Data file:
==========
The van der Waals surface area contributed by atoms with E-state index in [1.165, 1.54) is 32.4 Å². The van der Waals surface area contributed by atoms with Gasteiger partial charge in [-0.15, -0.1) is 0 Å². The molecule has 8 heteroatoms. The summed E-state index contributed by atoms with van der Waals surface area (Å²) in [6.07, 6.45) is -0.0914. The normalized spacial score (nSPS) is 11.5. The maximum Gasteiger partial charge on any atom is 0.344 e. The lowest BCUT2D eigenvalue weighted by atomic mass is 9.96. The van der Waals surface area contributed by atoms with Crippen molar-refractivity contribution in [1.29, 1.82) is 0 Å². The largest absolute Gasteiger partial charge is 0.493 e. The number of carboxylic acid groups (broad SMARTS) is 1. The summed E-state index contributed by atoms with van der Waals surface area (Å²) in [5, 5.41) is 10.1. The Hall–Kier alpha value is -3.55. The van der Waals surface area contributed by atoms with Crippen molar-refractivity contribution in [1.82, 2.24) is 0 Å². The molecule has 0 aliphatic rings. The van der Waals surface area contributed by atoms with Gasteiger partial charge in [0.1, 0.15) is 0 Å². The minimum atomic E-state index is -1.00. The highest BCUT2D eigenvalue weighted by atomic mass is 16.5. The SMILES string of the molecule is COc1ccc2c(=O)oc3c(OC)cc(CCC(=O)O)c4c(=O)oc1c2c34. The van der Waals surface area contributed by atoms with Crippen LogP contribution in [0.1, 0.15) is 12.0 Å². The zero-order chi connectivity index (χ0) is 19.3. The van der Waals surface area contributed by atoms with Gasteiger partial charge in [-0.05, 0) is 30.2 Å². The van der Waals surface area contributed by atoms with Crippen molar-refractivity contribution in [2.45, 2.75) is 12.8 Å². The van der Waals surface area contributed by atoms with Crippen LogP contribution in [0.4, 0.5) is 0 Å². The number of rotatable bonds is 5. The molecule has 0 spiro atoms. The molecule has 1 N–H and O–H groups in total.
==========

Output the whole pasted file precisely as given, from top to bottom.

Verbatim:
The van der Waals surface area contributed by atoms with E-state index in [1.165, 1.54) is 32.4 Å². The van der Waals surface area contributed by atoms with Gasteiger partial charge in [-0.15, -0.1) is 0 Å². The molecule has 8 heteroatoms. The summed E-state index contributed by atoms with van der Waals surface area (Å²) in [6.07, 6.45) is -0.0914. The normalized spacial score (nSPS) is 11.5. The maximum Gasteiger partial charge on any atom is 0.344 e. The lowest BCUT2D eigenvalue weighted by atomic mass is 9.96. The van der Waals surface area contributed by atoms with Crippen molar-refractivity contribution in [1.29, 1.82) is 0 Å². The largest absolute Gasteiger partial charge is 0.493 e. The number of carboxylic acid groups (broad SMARTS) is 1. The summed E-state index contributed by atoms with van der Waals surface area (Å²) in [5, 5.41) is 10.1. The Hall–Kier alpha value is -3.55. The van der Waals surface area contributed by atoms with Crippen molar-refractivity contribution in [1.82, 2.24) is 0 Å². The molecule has 0 aliphatic rings. The van der Waals surface area contributed by atoms with Gasteiger partial charge in [0.1, 0.15) is 0 Å². The minimum atomic E-state index is -1.00. The highest BCUT2D eigenvalue weighted by atomic mass is 16.5. The SMILES string of the molecule is COc1ccc2c(=O)oc3c(OC)cc(CCC(=O)O)c4c(=O)oc1c2c34. The van der Waals surface area contributed by atoms with Crippen LogP contribution in [0.1, 0.15) is 12.0 Å². The zero-order chi connectivity index (χ0) is 19.3. The van der Waals surface area contributed by atoms with Gasteiger partial charge in [-0.05, 0) is 30.2 Å². The van der Waals surface area contributed by atoms with Crippen molar-refractivity contribution in [2.45, 2.75) is 12.8 Å². The van der Waals surface area contributed by atoms with Crippen LogP contribution in [0.4, 0.5) is 0 Å². The number of rotatable bonds is 5. The molecule has 0 spiro atoms. The molecule has 1 N–H and O–H groups in total.